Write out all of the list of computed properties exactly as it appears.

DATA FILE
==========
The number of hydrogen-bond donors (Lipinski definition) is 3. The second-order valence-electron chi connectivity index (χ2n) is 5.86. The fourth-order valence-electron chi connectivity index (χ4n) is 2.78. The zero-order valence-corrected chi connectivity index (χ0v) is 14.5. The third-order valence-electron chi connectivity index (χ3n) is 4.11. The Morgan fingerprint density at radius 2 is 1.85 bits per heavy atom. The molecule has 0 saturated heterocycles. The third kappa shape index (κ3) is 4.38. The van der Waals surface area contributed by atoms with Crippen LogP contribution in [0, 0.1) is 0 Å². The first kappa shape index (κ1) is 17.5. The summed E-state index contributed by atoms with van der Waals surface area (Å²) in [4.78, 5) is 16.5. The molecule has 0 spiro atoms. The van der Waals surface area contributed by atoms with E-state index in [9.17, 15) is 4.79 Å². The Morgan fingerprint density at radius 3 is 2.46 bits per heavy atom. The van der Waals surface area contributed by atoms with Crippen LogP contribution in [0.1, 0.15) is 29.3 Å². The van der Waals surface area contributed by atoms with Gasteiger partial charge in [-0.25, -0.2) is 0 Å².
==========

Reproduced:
The number of hydrogen-bond donors (Lipinski definition) is 3. The second-order valence-electron chi connectivity index (χ2n) is 5.86. The fourth-order valence-electron chi connectivity index (χ4n) is 2.78. The zero-order valence-corrected chi connectivity index (χ0v) is 14.5. The third-order valence-electron chi connectivity index (χ3n) is 4.11. The Morgan fingerprint density at radius 2 is 1.85 bits per heavy atom. The molecule has 0 saturated heterocycles. The third kappa shape index (κ3) is 4.38. The van der Waals surface area contributed by atoms with Crippen LogP contribution in [0, 0.1) is 0 Å². The first kappa shape index (κ1) is 17.5. The summed E-state index contributed by atoms with van der Waals surface area (Å²) in [4.78, 5) is 16.5. The molecule has 0 spiro atoms. The van der Waals surface area contributed by atoms with E-state index in [9.17, 15) is 4.79 Å². The Morgan fingerprint density at radius 3 is 2.46 bits per heavy atom. The van der Waals surface area contributed by atoms with Crippen LogP contribution in [0.1, 0.15) is 29.3 Å². The van der Waals surface area contributed by atoms with Gasteiger partial charge in [-0.25, -0.2) is 0 Å².